Our Wright Brothers first to fly, Lindbergh first across the Atlantic, Americans first on the beaches of Normandy, and our footprints first and only on the Moon. 

We Americans, and please remind the next generation, are not an accident. 
We Americans were -- and still are -- the combination of unswerving human intent, uncontainable heart, and inexplicable Providence. 
We have aspired to do more, reach higher, and have a greater positive impact as individuals and as a Nation -- than most of humanity, living and dead. 
True, we have not always succeeded, but we have never gone at a mission half-heartedly. 
By and large, we have been blessed in our quests.  “Seek, and ye shall find; knock and it shall be opened unto you,” that is what Saint Mathew says; we did and it has.     
On race, as on class, we were neither ashamed of who we were nor ignorant of how we came to be, as one Nation. 

We knew the history of the Civil War, as well as the Revolutionary War, and every other war. 

We were believers in truth, versed in the country’s history, good and bad, the permutations and perambulations that brought us, again by an historical miracle, to this day -- to each day.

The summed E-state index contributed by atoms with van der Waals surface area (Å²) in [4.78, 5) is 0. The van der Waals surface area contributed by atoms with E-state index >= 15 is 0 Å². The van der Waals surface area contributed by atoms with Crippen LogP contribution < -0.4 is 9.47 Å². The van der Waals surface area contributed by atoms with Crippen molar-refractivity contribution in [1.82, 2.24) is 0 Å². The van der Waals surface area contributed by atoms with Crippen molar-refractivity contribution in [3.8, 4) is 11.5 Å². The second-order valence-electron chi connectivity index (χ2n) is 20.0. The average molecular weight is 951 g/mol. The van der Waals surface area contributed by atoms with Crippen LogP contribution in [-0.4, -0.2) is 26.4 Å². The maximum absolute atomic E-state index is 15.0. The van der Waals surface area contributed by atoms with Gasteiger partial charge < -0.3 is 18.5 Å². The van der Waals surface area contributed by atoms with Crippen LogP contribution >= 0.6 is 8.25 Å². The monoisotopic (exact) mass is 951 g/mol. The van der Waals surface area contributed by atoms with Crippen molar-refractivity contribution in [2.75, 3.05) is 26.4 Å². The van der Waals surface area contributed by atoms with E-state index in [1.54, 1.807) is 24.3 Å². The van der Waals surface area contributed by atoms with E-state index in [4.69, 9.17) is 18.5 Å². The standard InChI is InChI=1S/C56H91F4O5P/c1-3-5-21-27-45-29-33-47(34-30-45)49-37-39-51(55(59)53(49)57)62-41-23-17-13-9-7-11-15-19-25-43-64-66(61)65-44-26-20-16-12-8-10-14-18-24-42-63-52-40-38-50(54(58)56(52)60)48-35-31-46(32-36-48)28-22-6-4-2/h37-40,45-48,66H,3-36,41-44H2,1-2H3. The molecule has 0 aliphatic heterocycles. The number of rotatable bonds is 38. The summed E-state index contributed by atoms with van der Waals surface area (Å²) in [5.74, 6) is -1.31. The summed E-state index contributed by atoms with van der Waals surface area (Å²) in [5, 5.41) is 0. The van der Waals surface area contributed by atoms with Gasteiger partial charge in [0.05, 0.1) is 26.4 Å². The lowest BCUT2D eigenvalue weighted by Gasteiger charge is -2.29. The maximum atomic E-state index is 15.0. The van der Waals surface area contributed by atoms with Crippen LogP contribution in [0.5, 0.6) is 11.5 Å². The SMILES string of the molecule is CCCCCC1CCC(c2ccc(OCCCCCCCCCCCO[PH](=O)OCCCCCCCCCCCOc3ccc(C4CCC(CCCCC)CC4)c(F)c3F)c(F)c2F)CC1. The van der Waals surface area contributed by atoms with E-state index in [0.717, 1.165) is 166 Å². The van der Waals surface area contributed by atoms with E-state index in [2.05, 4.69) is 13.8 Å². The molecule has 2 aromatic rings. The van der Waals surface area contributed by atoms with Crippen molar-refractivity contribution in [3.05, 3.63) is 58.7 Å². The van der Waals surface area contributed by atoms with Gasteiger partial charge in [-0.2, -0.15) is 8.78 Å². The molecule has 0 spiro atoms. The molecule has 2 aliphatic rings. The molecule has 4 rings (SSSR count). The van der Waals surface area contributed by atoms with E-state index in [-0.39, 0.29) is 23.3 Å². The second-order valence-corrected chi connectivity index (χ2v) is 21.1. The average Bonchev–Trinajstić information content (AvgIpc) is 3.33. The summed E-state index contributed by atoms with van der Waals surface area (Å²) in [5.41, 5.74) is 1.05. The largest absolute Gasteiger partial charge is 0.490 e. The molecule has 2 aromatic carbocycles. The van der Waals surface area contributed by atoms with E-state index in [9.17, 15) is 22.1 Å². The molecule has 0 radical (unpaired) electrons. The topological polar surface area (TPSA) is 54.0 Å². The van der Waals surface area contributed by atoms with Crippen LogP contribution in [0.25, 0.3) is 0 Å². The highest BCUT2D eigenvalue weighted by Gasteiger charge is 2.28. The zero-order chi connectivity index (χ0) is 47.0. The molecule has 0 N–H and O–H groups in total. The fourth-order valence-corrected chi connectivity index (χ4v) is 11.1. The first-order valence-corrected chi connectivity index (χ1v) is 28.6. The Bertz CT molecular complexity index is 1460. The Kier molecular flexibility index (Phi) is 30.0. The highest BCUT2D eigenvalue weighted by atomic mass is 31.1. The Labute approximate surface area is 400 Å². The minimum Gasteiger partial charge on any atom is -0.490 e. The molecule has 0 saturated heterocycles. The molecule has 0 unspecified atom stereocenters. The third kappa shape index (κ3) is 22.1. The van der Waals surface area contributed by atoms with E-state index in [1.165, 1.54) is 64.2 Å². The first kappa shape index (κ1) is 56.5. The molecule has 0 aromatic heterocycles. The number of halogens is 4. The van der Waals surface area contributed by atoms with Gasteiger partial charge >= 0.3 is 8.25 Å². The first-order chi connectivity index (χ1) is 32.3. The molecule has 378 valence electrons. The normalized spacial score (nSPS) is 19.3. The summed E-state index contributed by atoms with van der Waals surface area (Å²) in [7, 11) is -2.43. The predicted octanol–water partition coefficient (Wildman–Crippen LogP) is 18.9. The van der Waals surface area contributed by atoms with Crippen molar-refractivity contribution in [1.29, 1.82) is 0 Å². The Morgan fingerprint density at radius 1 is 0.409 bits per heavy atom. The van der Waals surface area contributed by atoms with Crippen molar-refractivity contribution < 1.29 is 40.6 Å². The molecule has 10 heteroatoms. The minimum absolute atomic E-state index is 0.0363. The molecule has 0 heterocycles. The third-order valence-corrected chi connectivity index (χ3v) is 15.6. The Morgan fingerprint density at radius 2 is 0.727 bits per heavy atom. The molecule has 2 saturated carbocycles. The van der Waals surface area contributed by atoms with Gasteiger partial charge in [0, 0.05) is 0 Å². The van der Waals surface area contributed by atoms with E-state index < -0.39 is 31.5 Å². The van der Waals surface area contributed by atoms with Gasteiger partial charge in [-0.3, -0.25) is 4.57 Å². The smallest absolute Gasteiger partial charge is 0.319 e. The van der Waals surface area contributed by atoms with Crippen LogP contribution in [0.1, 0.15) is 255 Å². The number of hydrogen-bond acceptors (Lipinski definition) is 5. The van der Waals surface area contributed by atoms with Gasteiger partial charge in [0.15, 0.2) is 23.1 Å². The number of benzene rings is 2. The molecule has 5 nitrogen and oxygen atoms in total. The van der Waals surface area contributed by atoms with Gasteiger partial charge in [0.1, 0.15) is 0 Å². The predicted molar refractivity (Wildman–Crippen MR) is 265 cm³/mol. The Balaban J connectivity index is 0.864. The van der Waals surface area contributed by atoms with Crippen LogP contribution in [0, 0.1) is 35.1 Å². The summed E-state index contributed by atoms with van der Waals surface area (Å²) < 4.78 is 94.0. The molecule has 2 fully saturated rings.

That is how we got up, and that is how we went to sleep, feeling lucky to be Americans.  

We knew that America’s progress -- and leadership of Mankind from the US Constitution to innate mutual respect -- were special, understood the world over, and marveled at. 

We liked that. 
Whether understood by others or not, our identity was dear to us. 
We appreciated what went before us, but also let go what was not useful to the soul, learned how to refocus on what was. 
We were a Nation of doers not stewers. 
That, too, was part of what made us Americans -- we had perspective, resilience and pluck.   
To a one, we had little interest in highlighting things that pulled us apart, no pride in victimhood. 

Instead we used our different personal stories to educate each other, and as a basis for proving the veracity of something else, a miracle in history -- the chance for an individual to improve his lot from one generation to the next, what we called “The American Dream.” 

We knew that here alone, if nowhere else in the world, we were safe. 

We were all the same because we were all different. 

And we knew that, if we set our sails right, read the wind right, worked the tiller, the far horizon was ours. 

We had pride in this miraculous place, America.